“Welcome to our corner!” called out Women in Black organizer Barbara Upton on March 9 to a crowd of several hundred celebrants gathered in front of the Elting Memorial Library. “We’ve been here every Saturday for over 17 years.” Indeed, the presence of a handful of black-clad protesters carrying placards with slogans promoting peace and justice has become a commonplace sight at the corner of Main and North Front streets. But this particular Saturday meant something special: the day after International Women’s Day, and an excuse to demonstrate solidarity on a long list of issues impacting women, locally and around the globe, with a rally and march.
Women in Black and International Women’s Day have certain aspects in common that make such an action a natural fit, including the fact that both have been around quite a long time. The first Women in Black were Israeli and Palestinian peace activists who founded the tradition of bearing silent witness on a street corner in Jerusalem, a quarter of a century ago. The first Women’s Day observance happened in New York 110 years ago, organized by the Socialist Party of America. The idea to make it an international event was broached one year later at a Socialist women’s conference in Copenhagen, and delegates organized demonstrations in 1911 in Austria, Denmark, Germany and Switzerland.
International Women’s Day migrated to Russia in 1913 and England in 1914, when March 8 became the accepted date that has stuck ever since. But it was really the rise of communism that fueled its spread thereafter. In fact, the Russian Revolution was ignited by female textile workers in St. Petersburg marking International Women’s Day with a “Bread and Peace” strike on March 8, 1917.
After that, the holiday gained popularity throughout the Soviet sphere of influence — less so in Western capitalist democracies, until Second Wave feminists in the US decided to make International Women’s Day their own, circa 1967, forging alliances with labor and peace groups. It is now an official national holiday in 27 countries. By 1975 the annual celebration had been endorsed by the United Nations, which now assigns it a different “theme” each year.
“Think equal, build smart, innovate for change” was the 2019 UN theme, suggesting a focus on women in the tech workforce; but the activists in New Paltz had a more overtly political agenda in mind. Indeed, “intersectionality” could have been the word of the day. More than two dozen local and regional organizations were listed as co-sponsors with Women in Black of the New Paltz International Women’s Day March, with areas of concern ranging from health to labor to poverty to immigrant rights to the environment.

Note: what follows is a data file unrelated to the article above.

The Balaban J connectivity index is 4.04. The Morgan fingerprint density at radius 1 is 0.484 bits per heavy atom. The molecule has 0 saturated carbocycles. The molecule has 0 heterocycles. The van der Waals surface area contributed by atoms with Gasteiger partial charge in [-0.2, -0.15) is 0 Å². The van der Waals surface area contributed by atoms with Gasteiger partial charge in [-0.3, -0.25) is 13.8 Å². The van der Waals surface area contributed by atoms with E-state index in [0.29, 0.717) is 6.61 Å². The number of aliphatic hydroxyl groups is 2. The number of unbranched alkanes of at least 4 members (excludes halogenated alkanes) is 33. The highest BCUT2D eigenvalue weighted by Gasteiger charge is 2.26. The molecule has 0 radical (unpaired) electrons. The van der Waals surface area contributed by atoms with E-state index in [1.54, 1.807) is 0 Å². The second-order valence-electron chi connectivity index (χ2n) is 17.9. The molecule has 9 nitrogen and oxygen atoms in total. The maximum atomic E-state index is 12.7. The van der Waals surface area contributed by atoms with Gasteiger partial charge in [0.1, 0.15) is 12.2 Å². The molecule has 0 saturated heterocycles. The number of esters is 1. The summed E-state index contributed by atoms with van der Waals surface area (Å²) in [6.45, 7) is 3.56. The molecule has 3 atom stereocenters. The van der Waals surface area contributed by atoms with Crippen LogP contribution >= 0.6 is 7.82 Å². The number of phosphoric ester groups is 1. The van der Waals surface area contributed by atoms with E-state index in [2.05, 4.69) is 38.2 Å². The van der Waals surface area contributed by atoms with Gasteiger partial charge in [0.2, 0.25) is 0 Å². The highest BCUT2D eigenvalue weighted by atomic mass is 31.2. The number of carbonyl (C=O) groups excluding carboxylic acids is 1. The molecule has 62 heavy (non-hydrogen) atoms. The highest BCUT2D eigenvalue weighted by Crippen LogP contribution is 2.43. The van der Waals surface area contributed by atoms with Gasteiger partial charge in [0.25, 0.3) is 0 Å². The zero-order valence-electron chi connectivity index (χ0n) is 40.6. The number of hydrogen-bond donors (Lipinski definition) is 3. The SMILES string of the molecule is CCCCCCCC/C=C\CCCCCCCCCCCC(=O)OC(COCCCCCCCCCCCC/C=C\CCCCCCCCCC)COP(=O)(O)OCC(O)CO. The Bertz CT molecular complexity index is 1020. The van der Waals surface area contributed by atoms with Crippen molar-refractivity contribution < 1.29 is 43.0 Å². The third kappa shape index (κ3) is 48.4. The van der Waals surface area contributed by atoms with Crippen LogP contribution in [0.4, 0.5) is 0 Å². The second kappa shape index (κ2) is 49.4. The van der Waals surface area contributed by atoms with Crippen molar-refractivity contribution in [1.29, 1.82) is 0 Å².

A bright blue late-winter sky shone down on hundreds of eager faces as one representative of these organizations after another stepped up to take a turn at the megaphone on the library’s old front porch. Anique Nicholson of Mid-Hudson Planned Parenthood delivered the unwelcome news that President Trump had just implemented an abortion information gag rule on health service providers receiving Title X funding. She promised that Planned Parenthood clinics “will not withhold information,” and drew cheers with the announcement that the Planned Parenthood Federation and the American Medical Association had jointly decided to file a lawsuit challenging the new rule.
While a demonstrator stood behind her holding a sign depicting an indigenous version of Rosie the Riveter and the caption “A woman’s place is in her union,” Janette Clark of the Hudson Valley Area Labor Federation traced International Women’s Day’s roots in the garment workers’ strikes of the early 20th century. Lisa Lindsley of the Ulster Immigrant Defense Network spoke of local efforts to resist deportation by ICE agents of undocumented members of our communities. Several speakers urged support for the Green Light NY bill, which would make drivers’ licenses available to all state residents regardless of immigration status. Joanna Dempsey of the Campaign for New York Health touted the proposed New York Health Act, pointing out that a single-payer system would ensure that “Women will no longer have to stay in bad marriages because they need the health insurance, or stay in jobs they don’t like.”
Domestic violence, rape and sexual abuse were on the minds of many speakers as well, and the diverse crowd totally seemed to agree that race, poverty and sexual orientation/gender identity were all interwoven with other issues impacting women. “Intersectionality is the only way to have a peaceful future,” SlutPaltz organizer Shanique Alladen said.
Tanya Marquette of Concerned Parents New Paltz observed, “The structural aspects of various forms of oppression are pretty much the same.”
Once the speeches were done, the activist brass band Tin Horn Uprising cranked up a spirited marching tune to propel the protestors down Main Street to their next stop at the Water Street Market. Strains of “Down by the Riverside” and “Get Up, Stand Up” alternated with chants such as “Whose street? Our street!” and “The women united will never be defeated.” Marchers waved signs and sported tee-shirts with political slogans and artwork, including a diagram of the female reproductive system wryly labeled “No Country for Old Men.”
Afterwards, many of the marchers dispersed, while others returned to the Elting Library to continue their usual Saturday midday vigil.